Most of us are familiar with the uproar that came from the unveiling of The Legend of Zelda: The Wind Waker for GameCube back in the early 2000s. As is often the case with angry gamers on the Internet, it was difficult to tell if hoards of people were genuinely upset with the cel-shaded art style, or if it was simply a vocal, raging minority screaming through a megaphone. Judging by my friends’ reactions, I think a large number of people were at least initially upset by the art style, largely because they still had images of the Space World 2000 tech demo fresh in their minds.
It was a then-gorgeous display of what a fight between Link and Ganon could (and presumably would) look like on Nintendo’s powerful new console. With 13 years between then and now (oh my God!), I have to say, that once-impressive tech demo did not age well. Wind Waker’s cel-shaded aesthetic, however, still looks gorgeous today. Continue reading →
Sometimes I’m not sure what to think of comments made by bigwigs within the gaming industry. And that’s not some passive aggressive remark. At times, I really can’t figure out what these guys are getting at.
Just a few days ago, on the GameTrailers show ‘Bonus Round,’ Pete Hines, the vice president of Bethesda Softworks, was asked by Geoff Keighley (who always seems to be on the verge of hysteria when speaking about Nintendo) what Nintendo could do to entice third-party developers to create more games for Wii U. Continue reading →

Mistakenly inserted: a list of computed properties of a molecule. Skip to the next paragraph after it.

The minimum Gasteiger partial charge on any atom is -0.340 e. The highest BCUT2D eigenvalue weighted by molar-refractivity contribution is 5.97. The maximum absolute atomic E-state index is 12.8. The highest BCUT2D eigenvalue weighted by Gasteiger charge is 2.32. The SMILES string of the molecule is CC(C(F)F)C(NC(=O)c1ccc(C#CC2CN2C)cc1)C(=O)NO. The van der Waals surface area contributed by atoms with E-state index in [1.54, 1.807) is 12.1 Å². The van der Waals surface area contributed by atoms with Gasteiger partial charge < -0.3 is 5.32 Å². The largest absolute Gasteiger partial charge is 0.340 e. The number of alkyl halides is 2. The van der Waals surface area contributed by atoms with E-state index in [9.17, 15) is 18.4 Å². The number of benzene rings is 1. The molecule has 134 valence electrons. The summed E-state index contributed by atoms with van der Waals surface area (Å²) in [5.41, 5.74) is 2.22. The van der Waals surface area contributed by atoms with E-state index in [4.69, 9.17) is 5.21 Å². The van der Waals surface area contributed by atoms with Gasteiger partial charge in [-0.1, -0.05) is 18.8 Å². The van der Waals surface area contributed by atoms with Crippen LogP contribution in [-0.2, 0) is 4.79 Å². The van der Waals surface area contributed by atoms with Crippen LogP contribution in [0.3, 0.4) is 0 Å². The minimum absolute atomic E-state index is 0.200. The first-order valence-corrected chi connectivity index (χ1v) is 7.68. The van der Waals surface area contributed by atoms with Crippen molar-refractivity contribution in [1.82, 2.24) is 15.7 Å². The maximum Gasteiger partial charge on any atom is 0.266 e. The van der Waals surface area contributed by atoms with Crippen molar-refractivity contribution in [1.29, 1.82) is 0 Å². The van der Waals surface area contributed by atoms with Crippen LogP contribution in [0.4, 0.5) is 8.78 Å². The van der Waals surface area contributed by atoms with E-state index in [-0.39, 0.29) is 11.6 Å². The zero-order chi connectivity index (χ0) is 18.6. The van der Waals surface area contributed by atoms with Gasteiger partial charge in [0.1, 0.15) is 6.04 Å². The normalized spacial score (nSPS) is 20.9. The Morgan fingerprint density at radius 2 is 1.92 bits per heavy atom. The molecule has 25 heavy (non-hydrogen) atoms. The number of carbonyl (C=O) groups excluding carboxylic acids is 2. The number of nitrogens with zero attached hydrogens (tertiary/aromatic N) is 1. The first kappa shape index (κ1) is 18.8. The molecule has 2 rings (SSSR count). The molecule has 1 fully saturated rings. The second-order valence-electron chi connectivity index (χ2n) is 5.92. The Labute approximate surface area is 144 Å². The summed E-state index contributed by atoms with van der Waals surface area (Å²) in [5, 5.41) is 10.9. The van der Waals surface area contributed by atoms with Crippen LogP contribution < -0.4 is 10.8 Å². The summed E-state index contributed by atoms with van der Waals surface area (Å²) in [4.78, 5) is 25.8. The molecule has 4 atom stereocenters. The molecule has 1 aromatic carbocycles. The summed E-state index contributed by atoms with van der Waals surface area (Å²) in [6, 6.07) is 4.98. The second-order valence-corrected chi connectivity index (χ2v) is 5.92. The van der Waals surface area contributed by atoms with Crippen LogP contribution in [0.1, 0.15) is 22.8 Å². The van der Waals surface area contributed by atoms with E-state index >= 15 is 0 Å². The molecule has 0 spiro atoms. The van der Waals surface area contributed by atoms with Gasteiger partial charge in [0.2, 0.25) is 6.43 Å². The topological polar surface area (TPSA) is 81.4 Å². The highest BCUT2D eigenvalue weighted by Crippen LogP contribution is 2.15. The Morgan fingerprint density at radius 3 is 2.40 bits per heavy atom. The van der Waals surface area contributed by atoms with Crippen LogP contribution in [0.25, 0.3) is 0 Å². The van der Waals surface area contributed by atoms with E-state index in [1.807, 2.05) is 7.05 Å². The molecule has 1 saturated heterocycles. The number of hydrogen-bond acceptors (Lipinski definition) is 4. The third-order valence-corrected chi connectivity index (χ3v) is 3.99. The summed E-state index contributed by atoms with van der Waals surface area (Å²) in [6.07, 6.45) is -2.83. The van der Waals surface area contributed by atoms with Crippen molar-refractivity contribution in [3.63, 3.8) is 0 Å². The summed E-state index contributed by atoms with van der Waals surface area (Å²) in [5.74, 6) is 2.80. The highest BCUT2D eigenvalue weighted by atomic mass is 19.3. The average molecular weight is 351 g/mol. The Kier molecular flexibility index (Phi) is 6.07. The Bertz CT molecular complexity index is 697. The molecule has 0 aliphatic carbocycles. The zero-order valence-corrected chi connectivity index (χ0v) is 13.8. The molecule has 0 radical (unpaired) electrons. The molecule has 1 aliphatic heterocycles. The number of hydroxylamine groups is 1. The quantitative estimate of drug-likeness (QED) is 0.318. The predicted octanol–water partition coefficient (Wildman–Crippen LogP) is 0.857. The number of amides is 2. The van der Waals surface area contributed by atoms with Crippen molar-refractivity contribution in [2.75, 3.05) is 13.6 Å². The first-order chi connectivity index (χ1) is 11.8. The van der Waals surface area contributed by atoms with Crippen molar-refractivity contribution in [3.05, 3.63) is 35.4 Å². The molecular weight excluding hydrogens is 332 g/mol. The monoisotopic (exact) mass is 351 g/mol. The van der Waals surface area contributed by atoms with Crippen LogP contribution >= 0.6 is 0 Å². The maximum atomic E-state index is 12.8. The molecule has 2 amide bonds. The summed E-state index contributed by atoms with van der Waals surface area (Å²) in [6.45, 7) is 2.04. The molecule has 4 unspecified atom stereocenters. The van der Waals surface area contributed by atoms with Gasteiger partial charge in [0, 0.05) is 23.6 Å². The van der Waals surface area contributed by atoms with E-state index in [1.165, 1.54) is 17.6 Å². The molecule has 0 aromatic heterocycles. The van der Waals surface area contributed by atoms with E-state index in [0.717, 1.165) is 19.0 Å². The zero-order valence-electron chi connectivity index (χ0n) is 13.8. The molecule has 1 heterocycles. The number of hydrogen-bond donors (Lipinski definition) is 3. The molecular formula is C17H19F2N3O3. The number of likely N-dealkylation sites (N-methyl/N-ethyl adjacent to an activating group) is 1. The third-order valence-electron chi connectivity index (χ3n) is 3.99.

It’s been nine years since our last voyage to PNF-404, and nearly 12 since our inaugural visit.
To put that in perspective, I am now 25 years old. I graduated from college two-and-a-half years ago. When the first Pikmin game came out, I was 13 years old and in the eighth grade. Pikmin 2 was released in 2004, just as I was beginning my junior year of high school.
In the time since, nearly a whole console generation has come and gone. The Nintendo Wii, a platform centered around the use of a precision-based controller, and perfectly suited for a series like Pikmin, never saw an original title in the series. Continue reading →
The most fundamental reason we play video games is because they bring us enjoyment. And no one knows pure joy like children. I believe that kids are likely some of the happiest people on Earth, partly because they’re not hung up on how they’re perceived by others. They’re able to wholly appreciate and revel in the things that bring them joy without fear of being judged. To a certain extent, kids aren’t worried about their self-image, and I think we’d be smart to take note. Continue reading →